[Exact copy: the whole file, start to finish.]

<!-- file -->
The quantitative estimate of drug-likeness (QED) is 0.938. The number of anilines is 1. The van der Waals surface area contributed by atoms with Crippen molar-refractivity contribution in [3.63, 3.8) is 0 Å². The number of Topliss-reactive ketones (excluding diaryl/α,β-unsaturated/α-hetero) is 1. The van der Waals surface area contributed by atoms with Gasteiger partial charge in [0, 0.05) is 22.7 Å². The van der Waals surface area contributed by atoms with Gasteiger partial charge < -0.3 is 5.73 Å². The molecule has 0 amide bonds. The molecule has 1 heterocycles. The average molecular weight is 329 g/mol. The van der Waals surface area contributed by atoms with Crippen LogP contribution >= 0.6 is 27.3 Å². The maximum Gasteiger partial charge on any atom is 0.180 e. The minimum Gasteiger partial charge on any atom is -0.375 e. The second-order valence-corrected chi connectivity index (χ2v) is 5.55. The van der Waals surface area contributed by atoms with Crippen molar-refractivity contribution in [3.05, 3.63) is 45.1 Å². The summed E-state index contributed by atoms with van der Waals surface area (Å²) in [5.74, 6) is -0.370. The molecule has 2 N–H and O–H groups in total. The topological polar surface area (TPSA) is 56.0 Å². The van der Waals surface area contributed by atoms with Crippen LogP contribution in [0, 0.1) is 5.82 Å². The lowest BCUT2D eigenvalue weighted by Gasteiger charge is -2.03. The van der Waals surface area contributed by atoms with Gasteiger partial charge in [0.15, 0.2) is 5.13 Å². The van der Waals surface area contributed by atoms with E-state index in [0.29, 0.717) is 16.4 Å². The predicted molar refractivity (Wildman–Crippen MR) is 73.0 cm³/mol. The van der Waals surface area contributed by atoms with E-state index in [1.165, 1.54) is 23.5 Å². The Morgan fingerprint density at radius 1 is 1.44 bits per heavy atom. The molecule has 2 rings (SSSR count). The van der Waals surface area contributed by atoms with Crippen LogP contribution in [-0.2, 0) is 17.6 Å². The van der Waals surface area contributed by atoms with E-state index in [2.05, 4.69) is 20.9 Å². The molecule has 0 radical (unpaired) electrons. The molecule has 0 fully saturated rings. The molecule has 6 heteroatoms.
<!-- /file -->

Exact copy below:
The quantitative estimate of drug-likeness (QED) is 0.938. The number of anilines is 1. The van der Waals surface area contributed by atoms with Crippen molar-refractivity contribution in [3.63, 3.8) is 0 Å². The number of Topliss-reactive ketones (excluding diaryl/α,β-unsaturated/α-hetero) is 1. The van der Waals surface area contributed by atoms with Gasteiger partial charge in [0, 0.05) is 22.7 Å². The van der Waals surface area contributed by atoms with Gasteiger partial charge < -0.3 is 5.73 Å². The molecule has 0 amide bonds. The molecule has 1 heterocycles. The average molecular weight is 329 g/mol. The van der Waals surface area contributed by atoms with Crippen LogP contribution >= 0.6 is 27.3 Å². The maximum Gasteiger partial charge on any atom is 0.180 e. The minimum Gasteiger partial charge on any atom is -0.375 e. The second-order valence-corrected chi connectivity index (χ2v) is 5.55. The van der Waals surface area contributed by atoms with Crippen molar-refractivity contribution in [3.05, 3.63) is 45.1 Å². The summed E-state index contributed by atoms with van der Waals surface area (Å²) in [5.74, 6) is -0.370. The molecule has 2 N–H and O–H groups in total. The topological polar surface area (TPSA) is 56.0 Å². The van der Waals surface area contributed by atoms with Crippen LogP contribution in [0, 0.1) is 5.82 Å². The lowest BCUT2D eigenvalue weighted by Gasteiger charge is -2.03. The van der Waals surface area contributed by atoms with Gasteiger partial charge in [0.15, 0.2) is 5.13 Å². The van der Waals surface area contributed by atoms with E-state index in [0.29, 0.717) is 16.4 Å². The predicted molar refractivity (Wildman–Crippen MR) is 73.0 cm³/mol. The van der Waals surface area contributed by atoms with E-state index in [1.165, 1.54) is 23.5 Å². The Morgan fingerprint density at radius 1 is 1.44 bits per heavy atom. The molecule has 2 rings (SSSR count). The van der Waals surface area contributed by atoms with Crippen LogP contribution in [-0.2, 0) is 17.6 Å². The van der Waals surface area contributed by atoms with E-state index in [2.05, 4.69) is 20.9 Å². The molecule has 0 radical (unpaired) electrons. The molecule has 0 fully saturated rings. The molecule has 6 heteroatoms.